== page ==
Good on the Author for Her efforts tho.

Anonymous said...

I think the most significant point in regards to the book is that "aren't we fortunate that someone told the story before the survivors all died".
So there was a Mussolini, that doesn't take away from all the GOOD the Italians did for the Jews.
Thank you Ms. Bettina for your passion and determination to follow the story.

Jasha Levi said...

For three years (1941-1944) I was interned in Italy as a civilian prisoner of war. Witn my family and other 60 Yugoslav Jews, we lived among the most humane people in the small town of Asolo in the Province of Treviso. We were able to ran a school for our children, and every year matriculated them in the Venice Ghetto.

I described that period, among other adventures of my 89 years as student/rebel, soldier and journalist across Continents, in my memoir: The Last Exile - Tapestry of a life.

To me, Italy became the adopted Motherland on the periphery of the Holocaust. Spiritually, it remains my preferred country in the whole world.

Jasha M. Levi

Janis said...

You should check out -- it indeed was a huge thing in Italy, and it happened and has been documented, from Mussolini on down. It does strain belief ... but it happened.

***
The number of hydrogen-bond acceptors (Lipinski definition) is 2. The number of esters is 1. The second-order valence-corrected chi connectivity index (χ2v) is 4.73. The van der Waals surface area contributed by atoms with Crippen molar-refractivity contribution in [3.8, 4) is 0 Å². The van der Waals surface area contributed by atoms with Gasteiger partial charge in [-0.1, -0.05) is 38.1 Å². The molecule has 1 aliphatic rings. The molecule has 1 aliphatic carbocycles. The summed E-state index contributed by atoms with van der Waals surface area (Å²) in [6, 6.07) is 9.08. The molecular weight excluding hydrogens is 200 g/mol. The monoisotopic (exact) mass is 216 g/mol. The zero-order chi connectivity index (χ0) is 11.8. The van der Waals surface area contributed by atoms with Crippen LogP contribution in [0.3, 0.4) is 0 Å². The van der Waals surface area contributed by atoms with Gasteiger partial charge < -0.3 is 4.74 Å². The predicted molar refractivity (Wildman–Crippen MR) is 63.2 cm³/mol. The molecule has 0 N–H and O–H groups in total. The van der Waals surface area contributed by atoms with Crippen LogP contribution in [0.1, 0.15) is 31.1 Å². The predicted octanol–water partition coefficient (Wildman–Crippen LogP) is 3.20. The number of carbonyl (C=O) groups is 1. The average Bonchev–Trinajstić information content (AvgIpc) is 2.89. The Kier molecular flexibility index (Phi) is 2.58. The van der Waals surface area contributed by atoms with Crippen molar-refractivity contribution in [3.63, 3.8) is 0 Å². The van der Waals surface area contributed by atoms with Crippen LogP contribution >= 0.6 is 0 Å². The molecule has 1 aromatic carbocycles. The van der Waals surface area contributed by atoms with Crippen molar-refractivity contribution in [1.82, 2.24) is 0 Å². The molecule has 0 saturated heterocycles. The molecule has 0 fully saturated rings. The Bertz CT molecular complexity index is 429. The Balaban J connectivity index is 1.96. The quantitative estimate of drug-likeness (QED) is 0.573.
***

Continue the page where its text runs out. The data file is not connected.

Anonymous said...

As a survivor saved by many brave and kind every-day people, farmers and the like, I can attest that these stories are factual.......80% of the Jews in Italy were saved by such Italian sacrifices.

Anonymous said...

My name is Lynn, and I can confirm that these stories are true. This past semester while I studied in Italy, I met Elizabeth Bettina and had the honor of going back with her to Campagna, the village where this wonder occurred. There she introduced me to the villagers and her family, taking me to the very steps of the convent that she mentions in her book. It was wondrous to see these stories come to life. I had the pleasure of spending 2 weeks travelling through southern Italy with her and can honestly say she is a true inspiration and a real friend to me. Blessings on you Elizabeth.